A major transportation situation

Cities Skylines Sunset Harbor Intercity Bus

With all of the new public transportation options included in Sunset Harbor on top of the base game’s content, managing all of the hustle and bustle can be taxing. That’s why another new feature of this expansion pack is Transport Hubs.

These hubs house two different types of public transportation and serve as a mega station to allow passengers to easily transfer from one part of the system to another. For example, the one hub I made use of was a Bus-Intercity Bus Hub, which allows passengers to switch from the regular city bus to an intercity bus that will take them to another settlement. There are five other hubs: Bus-Metro, Metro-Intercity, Train-Metro, and the Metropolitan Airport (combines metro with passenger airport).

Making proper use of these hubs does require some clever planning of the different transportation networks. I honestly didn’t try too hard to make use of every single one, but I’m excited to see how players (who are much smarter than I am) will create bustling super networks using these tools.

Making dirty work less dirty

Water and waste management already exist in the base game, but Sunset Harbor adds even more options to help keep your city clean. There is now an Inland Water Treatment Plant and also an “Eco” version. Both include advanced options that are larger and can process more. As the name suggests, the plants are designed to process water in cities that are far away from a large body of water such as a lake or river. Wastewater from the plant is then drained back into the ground, which does have an effect on pollution.

Cities Skylines Sunset Harbor Waste Transfer

That said, it would be best to keep the new Large Water Tower away from the treatment plant. It functions just like the regular water tower but has a larger capacity.

For the even dirtier work, there’s the new Waste Transfer System that includes the Waste Processing Complexes and Facilities. The complexes are purposed for being built outside of a city, while the facilities are smaller and can be placed closer. Both of these buildings serve to upgrade the existing tools for city garbage collection.

Health benefits

What good is a city if its citizens aren’t healthy? Thus, Cities: Skylines – Sunset Harbor also includes new Child Care and Eldercare Centers.

Child Care Center

The Child Health Care facility is dedicated to children and teen citizens and increases the birth rate within the building’s radius.

On the flip side, the Eldercare is dedicated to senior citizens. Having them in a community extends the lifespan of the senior citizens within the building’s radius. Both buildings will benefit the health of your city’s citizens.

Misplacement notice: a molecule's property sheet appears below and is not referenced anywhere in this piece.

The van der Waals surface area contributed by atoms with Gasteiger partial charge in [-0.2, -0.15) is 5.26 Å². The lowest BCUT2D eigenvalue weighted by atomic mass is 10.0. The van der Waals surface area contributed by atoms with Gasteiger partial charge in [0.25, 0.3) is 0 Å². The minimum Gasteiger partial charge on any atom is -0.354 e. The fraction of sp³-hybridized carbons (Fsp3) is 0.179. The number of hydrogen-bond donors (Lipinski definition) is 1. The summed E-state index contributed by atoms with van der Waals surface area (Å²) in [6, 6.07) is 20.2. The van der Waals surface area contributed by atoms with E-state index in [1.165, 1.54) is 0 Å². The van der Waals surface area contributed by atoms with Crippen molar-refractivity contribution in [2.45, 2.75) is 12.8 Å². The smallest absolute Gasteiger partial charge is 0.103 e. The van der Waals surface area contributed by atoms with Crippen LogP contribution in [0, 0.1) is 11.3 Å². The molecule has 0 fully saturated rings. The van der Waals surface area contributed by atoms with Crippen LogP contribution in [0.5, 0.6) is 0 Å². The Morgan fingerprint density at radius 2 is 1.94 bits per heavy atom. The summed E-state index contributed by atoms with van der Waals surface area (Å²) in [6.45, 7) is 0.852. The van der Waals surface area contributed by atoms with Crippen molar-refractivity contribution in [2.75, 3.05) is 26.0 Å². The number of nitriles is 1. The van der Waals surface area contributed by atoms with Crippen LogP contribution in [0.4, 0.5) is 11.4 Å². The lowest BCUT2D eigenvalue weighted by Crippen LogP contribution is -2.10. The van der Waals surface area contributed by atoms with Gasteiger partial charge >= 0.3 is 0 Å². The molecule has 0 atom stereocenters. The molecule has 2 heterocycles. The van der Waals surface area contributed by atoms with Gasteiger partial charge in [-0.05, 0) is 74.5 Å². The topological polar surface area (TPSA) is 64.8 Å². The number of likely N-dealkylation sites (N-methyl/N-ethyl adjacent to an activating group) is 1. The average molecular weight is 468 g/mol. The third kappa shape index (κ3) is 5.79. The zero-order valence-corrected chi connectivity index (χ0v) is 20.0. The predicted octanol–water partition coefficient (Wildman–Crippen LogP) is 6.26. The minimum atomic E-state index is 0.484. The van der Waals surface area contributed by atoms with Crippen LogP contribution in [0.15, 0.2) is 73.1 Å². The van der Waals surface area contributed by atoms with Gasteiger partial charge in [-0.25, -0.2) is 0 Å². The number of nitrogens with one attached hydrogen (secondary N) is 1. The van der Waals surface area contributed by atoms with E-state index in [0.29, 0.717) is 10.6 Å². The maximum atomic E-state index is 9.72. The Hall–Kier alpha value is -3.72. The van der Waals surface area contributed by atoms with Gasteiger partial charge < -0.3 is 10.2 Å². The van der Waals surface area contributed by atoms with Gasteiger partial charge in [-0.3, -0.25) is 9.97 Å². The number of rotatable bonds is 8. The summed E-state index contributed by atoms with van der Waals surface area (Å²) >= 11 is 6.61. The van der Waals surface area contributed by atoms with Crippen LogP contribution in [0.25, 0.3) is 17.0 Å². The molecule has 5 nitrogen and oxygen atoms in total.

New canvases await


While all of this new content can be added to an existing city, you can also start from scratch on one of the five new maps: Azure Gulf, Crater Falls, Desert Oasis, Fisher Enclave, and Swamplands.

Each of the maps introduces a new environment, all with their own challenges and benefits. For instance, you’re not going to get very far trying to build a fishing empire in Desert Oasis. However, it could be a great place to construct the Metropolitan Airport Hub due to its flat land. Alternatively, Crater Falls will be hard for a growing super transport tycoon as it has a lot of water. But, it’s surely a good place for an elevated metro or, of course, a fisherman’s budding dream. While you can always find a map that offers a little bit of everything that can facilitate all of the new content at once, having dedicated canvases like these offer the chance to build something that could be more focused on a specific theme or objective. That said, there aren’t any scenarios included in this expansion pack, so you’re left up to your own imagination as to how you want to tackle things.

A calming sunset

The Sunset Harbor expansion for Cities: Skylines is an all-around good pack. The features that it adds really do help diversify even an existing save game. There’s so much to make use of and so many ways it can be made use of that creators can really let their imaginations run wild with this. You can build a pilot’s paradise with the new General Aviation Club or a mega-metropolis using the new overground metro, trolleybuses, intercity buses, and passenger helicopters with their dedicated hubs. Or perhaps a sleepy little fishing village on an island-themed map might be your speed. Whatever the case, Sunset Harbor facilitates a lot of room for creativity and has been a lot of fun to explore.

Cities: Skylines – Sunset Harbor
Sunset Harbor adds a healthy amount of new life to any Cities session thanks to a wealth of new public transportation options, a new industry, and more. There's a lot for creators to work with.

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A.K Rahming
Having been introduced to video games at the age of 3 via a Nintendo 64, A.K has grown up in the culture. A fan of simulators and racers, with a soft spot for Nintendo! But, he has great respect for the entire video game world and enjoys watching it all expand as a whole.